I couldn’t help but be amused by the news in the business section this week that the FTC was going to approve the merger of two giant airlines, American Airlines and US Air, to form a single behemoth one. And while I’m sure there are many in corner offices at those two companies celebrating, and more than a few competitors quaking in their boots, I’m not sure either reaction isn’t a bit premature.
And you need look no further than U.S. manufacturing to understand why.
Look, I know it’s not entirely analogous, but as a manufacturer one thing I’ve seen with my own eyes these past ten to fifteen years is the need to be lean, the need to be able to read subtle changes in the marketplace, and the need to be able to, no pun intended, shift on the fly.
That’s part of the reason why manufacturing continues to experience such a remarkable renaissance in this country, and a big reason why virtually all our lumbering giant airlines are still struggling to find their footing. Sometimes an entity can get too big for its own good, and whatever benefits it might derive from incredibly deep pockets and wildly diverse resources is probably going to be more than offset by an inability to respond quickly to a marketplace which, more and more, is expecting (and even demanding) some combination of quality and speed.
How do you think maverick carrier Southwest grew as quickly as it did? Yes, there were other issues and other factors working to its benefit. But Southwest’s model was that of a small, hungry startup willing to put an absolute premium on what it determined to be the three essential drivers of any successful carrier: service, safety and efficiency. Some might argue price was also a consideration. But I’ll argue Southwest’s low prices were simply a by-product of its desire and ability to focus so heavily on those three mantras, particularly the third of the three.
What’s more, Southwest instilled in its employees a whole us vs. them vibe, and those workers bought in in a big way. Whereas employees at the other airlines, many of them union members, continue to operate out of an almost adversarial relationship with their employer, at Southwest the majority of its workers perform duties like they were the ones in charge. I mean it. At Southwest, various points-of-contact personnel treat customers like they’re the ones calling the shots and they’re the ones signing the checks, as opposed to being merely un-empowered cogs in some giant machine.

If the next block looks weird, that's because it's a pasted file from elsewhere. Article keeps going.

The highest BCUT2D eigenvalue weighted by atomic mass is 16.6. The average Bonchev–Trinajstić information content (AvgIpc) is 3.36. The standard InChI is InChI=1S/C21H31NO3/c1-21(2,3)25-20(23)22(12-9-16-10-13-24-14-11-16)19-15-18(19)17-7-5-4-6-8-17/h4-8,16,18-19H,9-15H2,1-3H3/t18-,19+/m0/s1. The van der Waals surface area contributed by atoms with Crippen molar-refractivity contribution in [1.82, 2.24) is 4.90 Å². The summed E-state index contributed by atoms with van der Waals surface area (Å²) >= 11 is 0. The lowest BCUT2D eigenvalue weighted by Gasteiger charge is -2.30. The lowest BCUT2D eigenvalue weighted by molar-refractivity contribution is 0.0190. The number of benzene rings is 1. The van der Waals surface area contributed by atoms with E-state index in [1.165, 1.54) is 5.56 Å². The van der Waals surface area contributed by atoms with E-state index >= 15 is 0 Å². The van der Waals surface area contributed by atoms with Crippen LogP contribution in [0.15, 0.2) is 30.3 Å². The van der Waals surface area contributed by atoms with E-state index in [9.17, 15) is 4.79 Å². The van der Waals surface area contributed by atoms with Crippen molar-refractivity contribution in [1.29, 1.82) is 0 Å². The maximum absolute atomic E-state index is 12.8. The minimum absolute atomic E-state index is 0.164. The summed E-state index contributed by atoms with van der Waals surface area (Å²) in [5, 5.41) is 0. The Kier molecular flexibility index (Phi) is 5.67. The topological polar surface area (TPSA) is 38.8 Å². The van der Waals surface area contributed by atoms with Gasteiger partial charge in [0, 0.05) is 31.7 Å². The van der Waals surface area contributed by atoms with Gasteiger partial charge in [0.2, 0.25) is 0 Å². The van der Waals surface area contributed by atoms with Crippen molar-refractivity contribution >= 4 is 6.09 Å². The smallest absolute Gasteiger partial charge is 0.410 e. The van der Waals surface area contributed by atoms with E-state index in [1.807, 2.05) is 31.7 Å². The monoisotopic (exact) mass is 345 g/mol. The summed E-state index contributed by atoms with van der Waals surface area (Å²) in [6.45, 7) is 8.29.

Part of the change we’re beginning to see in the airline industry is one we’ve seen occur in manufacturing, especially over the past ten years. We’re seeing more and more airlines getting away from the old, wildly inefficient hub system, and adopting a direct route system similar to Southwest’s.
And isn’t that exactly what happened in manufacturing? Didn’t we completely re-imagine the global supply chain over the course of the past few years and replace what had amounted to a relatively small number of gigantic, single-location plants and factories with thousands upon thousands of smaller, more nimble and more accessible ones the world over? As a result, we’ve minimized our liability and reduced our overhead, while utterly maximizing our efficiencies, along with our ability to respond to the marketplace and retool accordingly.
I won’t beat this one into the ground, nor will I try to over-simplify it. But if the carriers in the airline industry understood even half of what the manufacturers in that industry knew, they wouldn’t be fearing the marriage of American and US Air this week. My sense is they’d be chomping at the bit.
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